UT Southwestern scientist awarded prestigious American Cancer Society research professorship
DALLAS – Oct. 21, 2003 – Dr. Luis Parada, director of the Center for Developmental Biology at UT Southwestern Medical Center at Dallas, has been awarded this year’s only American Cancer Society basic research professorship, making him one of 20 such designated professors nationwide.
The research professorship carries a five-year award of $60,000 per year with the possibility of a five-year renewal. It was announced at the American Cancer Society's Research Council for Extramural Grants recent meeting and becomes effective Jan. 1, 2004.
The ACS Professorships provide flexible funding for established full-time investigators in mid-career who have made novel or watershed contributions to cancer research and are expected to continue to provide leadership in their research areas. The American Cancer Society grants no more than two basic research professorships and two clinical research professorships a year.
“This is a great honor because there are very few of these professorships, and every ACS Research Professor I know is an accomplished scientist,” said Dr. Parada, director of the Kent Waldrep Center for Basic Research on Nerve Growth and Regeneration. “It gives me an additional degree of freedom in my research, and, aside from the personal honor, it will help enhance the visibility of cancer research at UT Southwestern.”
Dr. John Stevens, the American Cancer Society’s vice president for extramural grants, said: “In awarding Dr. Parada this professorship, the society recognizes his extraordinary ability to integrate the fields of molecular genetics, embryonic development and signal transduction in ways that will provide critical insights into how brain cancers arise, develop and progress, thus paving the way to better treatments for these devastating tumors.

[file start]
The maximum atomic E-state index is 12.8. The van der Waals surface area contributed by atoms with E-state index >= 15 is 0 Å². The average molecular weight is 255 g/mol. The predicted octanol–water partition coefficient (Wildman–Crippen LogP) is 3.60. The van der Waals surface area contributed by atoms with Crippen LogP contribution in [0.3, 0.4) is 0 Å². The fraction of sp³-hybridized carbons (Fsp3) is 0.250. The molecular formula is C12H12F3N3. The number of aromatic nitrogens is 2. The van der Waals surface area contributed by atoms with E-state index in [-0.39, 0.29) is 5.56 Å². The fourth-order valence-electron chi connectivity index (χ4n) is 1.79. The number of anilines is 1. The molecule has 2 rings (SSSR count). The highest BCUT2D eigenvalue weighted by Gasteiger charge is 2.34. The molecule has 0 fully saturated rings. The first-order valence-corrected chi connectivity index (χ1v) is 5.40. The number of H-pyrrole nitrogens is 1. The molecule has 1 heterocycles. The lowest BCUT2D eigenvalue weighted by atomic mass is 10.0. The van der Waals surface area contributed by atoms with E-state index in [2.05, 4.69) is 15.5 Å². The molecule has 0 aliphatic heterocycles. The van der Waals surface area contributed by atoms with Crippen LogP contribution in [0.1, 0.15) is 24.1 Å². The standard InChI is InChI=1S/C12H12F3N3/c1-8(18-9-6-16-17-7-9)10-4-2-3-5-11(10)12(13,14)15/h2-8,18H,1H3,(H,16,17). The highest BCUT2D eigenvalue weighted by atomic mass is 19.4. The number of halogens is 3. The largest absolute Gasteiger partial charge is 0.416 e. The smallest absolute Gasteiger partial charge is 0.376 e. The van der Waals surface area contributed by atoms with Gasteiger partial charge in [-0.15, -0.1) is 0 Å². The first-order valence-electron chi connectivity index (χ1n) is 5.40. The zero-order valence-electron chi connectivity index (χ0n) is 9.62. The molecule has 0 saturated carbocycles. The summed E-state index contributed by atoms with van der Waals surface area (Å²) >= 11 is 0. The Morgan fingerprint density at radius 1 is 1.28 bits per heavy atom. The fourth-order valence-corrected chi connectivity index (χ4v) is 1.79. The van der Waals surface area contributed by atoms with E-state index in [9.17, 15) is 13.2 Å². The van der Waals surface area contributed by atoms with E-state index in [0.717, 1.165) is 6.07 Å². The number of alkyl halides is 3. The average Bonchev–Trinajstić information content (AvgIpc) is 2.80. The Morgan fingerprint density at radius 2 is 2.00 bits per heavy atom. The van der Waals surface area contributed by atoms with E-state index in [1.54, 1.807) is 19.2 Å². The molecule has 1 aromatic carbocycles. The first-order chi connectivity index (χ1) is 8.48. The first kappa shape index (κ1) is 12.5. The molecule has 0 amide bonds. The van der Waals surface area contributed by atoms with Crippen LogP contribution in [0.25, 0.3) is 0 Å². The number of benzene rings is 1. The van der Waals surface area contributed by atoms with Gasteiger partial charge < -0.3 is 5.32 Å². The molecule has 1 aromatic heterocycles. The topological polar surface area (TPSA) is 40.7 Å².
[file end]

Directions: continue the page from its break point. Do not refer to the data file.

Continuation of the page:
“This is the most prestigious grant awarded by the society and the only one that carries the society’s name. Dr. Parada is highly regarded for several groundbreaking contributions to the understanding of brain development and basic biology of the cancer cell.”
Funding is limited to 10 years, but Dr. Parada can use the title of American Cancer Society Research Professor during the remainder of his career.
“The ACS Research Professorship award brings recognition to Dr. Parada and the quality of basic research being done at UT Southwestern,” said Dr. Kern Wildenthal, UT Southwestern president. “Luis is one of our most influential and respected research leaders, and we are extremely pleased at this national recognition for his work.”
Dr. Parada and his colleagues are also working to understand why, after initial development of the body is complete, it cannot repair damaged nerve tissue in the same way as other tissues can, like the skin.
Dr. Parada graduated with honors from the University of Wisconsin, Madison, with a bachelor’s degree in molecular biology. He completed his doctorate in biology at the Massachusetts Institute of Technology and served postdoctoral fellowships at the Whitehead Institute in Cambridge, Mass., and at the Pasteur Institute in Paris.
Dr. Parada is the second UT Southwestern faculty member to receive an ACS Professorship. Dr. Barton Kamen, a former professor of pediatrics and pharmacology, received the ACS Clinical Research Professorship award in 1994.
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